Recycled Fashion: The Thrifting Trend

Thrifting is an increasingly popular way to save money and find unique pieces of clothing.

The+interior+of+Value+Village+thrift+store+located+in+Lynwood+off+of+State+Route+99.+%22It%E2%80%99s+hard+to+determine+what+we+get+the+most%2C+but+most+commonly+it%E2%80%99s+clothes%E2%80%9D+said+Value+Village+employee+Carl+Engelherdt.

Savanna Eickerman

The interior of Value Village thrift store located in Lynwood off of State Route 99. "It’s hard to determine what we get the most, but most commonly it’s clothes” said Value Village employee Carl Engelherdt.

By now, everyone has heard the phrase “thrifting” and about how it’s good for saving money and finding some great, unique pieces. However, we fail to talk about how good it is for the environment as well.  

Savanna Eickerman
Storefront of the Goodwill thrift store in downtown Everett located on Hoyt Ave.

Fast fashion is just one of the major causes of pollution around the world. According to Morgan McFall-Johnsen in an article featured in Business Insider, not only does fast fashion pollute the environment but it dries up water sources, causes landfills and makes up for about 10% of the world’s carbon emissions.

In the article “Thrifting Supports the Environmental Sustainability”, Brianna Lasita says “Thrifting helps reduce the amount of clothing produced through manufacturing, a process that is very taxing on the environment. Donating your clothing to local charities and thrift stores keeps them out of landfills and on the backs of people who may really need them.” Donating to these secondhand shops is just as important as well. To keep this cycle of donating and shopping going, giving is just as important as receiving. 

EvCC environmental science instructor, Jeff Fennel, is a big supporter of thrifting and donating, always looking for small ways to lessen his footprint. “I thrift shop often. Honestly, mostly because it’s cheaper, but it’s better for the environment for sure to reuse items. I’m very aware that each of us has a pile of trash somewhere we’ve been contributing to all our lives.”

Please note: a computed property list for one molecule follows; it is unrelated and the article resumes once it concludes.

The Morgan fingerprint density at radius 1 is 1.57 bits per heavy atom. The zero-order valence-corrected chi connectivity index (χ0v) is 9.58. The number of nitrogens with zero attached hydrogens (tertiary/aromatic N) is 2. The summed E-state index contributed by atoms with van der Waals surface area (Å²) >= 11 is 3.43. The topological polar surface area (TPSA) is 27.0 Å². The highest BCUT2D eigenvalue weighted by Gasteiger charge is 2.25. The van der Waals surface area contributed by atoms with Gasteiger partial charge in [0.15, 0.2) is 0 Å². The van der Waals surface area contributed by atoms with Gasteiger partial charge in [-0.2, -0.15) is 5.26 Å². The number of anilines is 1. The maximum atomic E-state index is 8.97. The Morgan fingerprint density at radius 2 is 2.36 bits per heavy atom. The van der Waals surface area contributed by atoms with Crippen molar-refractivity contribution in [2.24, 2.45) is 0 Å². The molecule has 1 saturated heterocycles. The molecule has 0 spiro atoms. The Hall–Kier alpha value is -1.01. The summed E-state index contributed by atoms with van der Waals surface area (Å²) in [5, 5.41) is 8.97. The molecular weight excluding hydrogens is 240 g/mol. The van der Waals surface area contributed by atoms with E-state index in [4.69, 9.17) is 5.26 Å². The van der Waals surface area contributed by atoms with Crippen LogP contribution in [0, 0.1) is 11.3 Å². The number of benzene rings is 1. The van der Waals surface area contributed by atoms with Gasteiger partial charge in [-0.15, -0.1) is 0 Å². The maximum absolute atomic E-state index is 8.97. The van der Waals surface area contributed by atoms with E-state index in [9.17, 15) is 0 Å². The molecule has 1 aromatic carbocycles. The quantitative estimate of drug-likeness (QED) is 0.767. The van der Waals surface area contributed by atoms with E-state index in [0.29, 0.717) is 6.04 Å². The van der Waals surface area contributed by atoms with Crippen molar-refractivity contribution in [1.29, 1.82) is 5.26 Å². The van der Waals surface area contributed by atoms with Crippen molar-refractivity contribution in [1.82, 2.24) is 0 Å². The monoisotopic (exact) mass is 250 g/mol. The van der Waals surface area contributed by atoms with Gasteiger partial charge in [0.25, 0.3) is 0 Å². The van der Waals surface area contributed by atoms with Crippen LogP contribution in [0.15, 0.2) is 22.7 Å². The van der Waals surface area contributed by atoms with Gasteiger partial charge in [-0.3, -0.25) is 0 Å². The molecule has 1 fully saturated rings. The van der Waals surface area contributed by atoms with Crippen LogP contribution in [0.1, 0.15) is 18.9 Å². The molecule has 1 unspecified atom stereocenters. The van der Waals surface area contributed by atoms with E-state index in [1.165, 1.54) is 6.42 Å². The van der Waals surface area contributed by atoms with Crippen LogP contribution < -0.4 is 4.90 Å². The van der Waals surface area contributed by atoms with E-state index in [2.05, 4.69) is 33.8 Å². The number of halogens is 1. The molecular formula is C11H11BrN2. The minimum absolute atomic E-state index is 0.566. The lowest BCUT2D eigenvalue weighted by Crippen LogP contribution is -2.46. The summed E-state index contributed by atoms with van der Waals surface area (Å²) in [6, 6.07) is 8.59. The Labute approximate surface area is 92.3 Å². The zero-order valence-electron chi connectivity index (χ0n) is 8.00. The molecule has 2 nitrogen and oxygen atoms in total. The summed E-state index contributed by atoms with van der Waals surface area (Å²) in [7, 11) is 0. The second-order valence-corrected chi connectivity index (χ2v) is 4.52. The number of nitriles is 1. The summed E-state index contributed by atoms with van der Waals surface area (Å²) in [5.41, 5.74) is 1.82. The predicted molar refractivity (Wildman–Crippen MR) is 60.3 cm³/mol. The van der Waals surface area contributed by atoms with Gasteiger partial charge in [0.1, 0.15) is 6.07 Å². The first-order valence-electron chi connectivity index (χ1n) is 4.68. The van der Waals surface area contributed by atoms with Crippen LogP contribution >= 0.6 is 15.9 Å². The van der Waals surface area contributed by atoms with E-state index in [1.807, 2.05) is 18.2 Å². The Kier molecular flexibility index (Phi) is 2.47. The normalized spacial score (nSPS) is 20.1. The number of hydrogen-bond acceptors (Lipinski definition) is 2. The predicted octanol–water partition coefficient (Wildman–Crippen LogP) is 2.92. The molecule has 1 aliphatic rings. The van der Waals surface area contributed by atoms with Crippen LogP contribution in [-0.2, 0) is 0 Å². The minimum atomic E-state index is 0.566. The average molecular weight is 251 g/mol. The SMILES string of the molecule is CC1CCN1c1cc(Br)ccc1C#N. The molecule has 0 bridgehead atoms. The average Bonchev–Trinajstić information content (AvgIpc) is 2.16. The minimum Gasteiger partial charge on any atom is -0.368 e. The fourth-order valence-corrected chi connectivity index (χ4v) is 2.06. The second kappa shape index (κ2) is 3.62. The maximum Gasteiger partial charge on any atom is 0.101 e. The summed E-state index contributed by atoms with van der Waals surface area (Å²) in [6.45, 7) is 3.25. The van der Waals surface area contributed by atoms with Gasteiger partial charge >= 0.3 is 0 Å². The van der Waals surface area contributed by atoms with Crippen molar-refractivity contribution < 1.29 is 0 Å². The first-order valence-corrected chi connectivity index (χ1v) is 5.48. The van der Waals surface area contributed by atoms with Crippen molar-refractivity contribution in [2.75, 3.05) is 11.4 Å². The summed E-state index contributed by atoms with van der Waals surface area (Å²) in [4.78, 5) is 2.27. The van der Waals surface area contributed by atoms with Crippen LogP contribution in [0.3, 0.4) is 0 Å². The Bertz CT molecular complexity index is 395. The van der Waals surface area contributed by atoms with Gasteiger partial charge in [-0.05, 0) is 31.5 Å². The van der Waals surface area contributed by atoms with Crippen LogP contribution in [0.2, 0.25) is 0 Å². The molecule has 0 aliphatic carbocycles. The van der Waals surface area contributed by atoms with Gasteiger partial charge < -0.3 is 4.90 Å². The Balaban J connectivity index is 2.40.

With that being said, there are so many resources around to help support thrifting or secondhand shopping. Thrift stores like Goodwill, Value Village and even Plato’s Closet are full of clothing and miscellaneous items. 

Value Village employee, Carl Engelherdt, works with the donation center in Lynwood and has a numerous amount of donations to look through during each shift. “Customers will usually donate around New Years, when they get new stuff or even when spring cleaning comes around. It’s hard to determine what we get the most, but most commonly it’s clothes.”

Savanna Eickerman
Value Village’s donation center where people can drop off used items, located in Lynwood off State Route 99.

Over the past few years, thrifting has definitely increased in popularity not only because of environmental reasons but for the aesthetic it carries as well. It allows people to be fashionable and find their individual style, while staying on good terms with the environment. EvCC student Bella Cripe says, “After a long history of buying fast fashion, I saw the impact of my choices on both my wallet and in the environment around me so I looked for ways to be both fashionable and eco-friendly and saw thrifting as an option.”

Thrifting has become extremely important especially when trying to lessen our footprint. It’s also a fun, unique and creative way to put a twist on your wardrobe. Hopefully this trend is here to stay.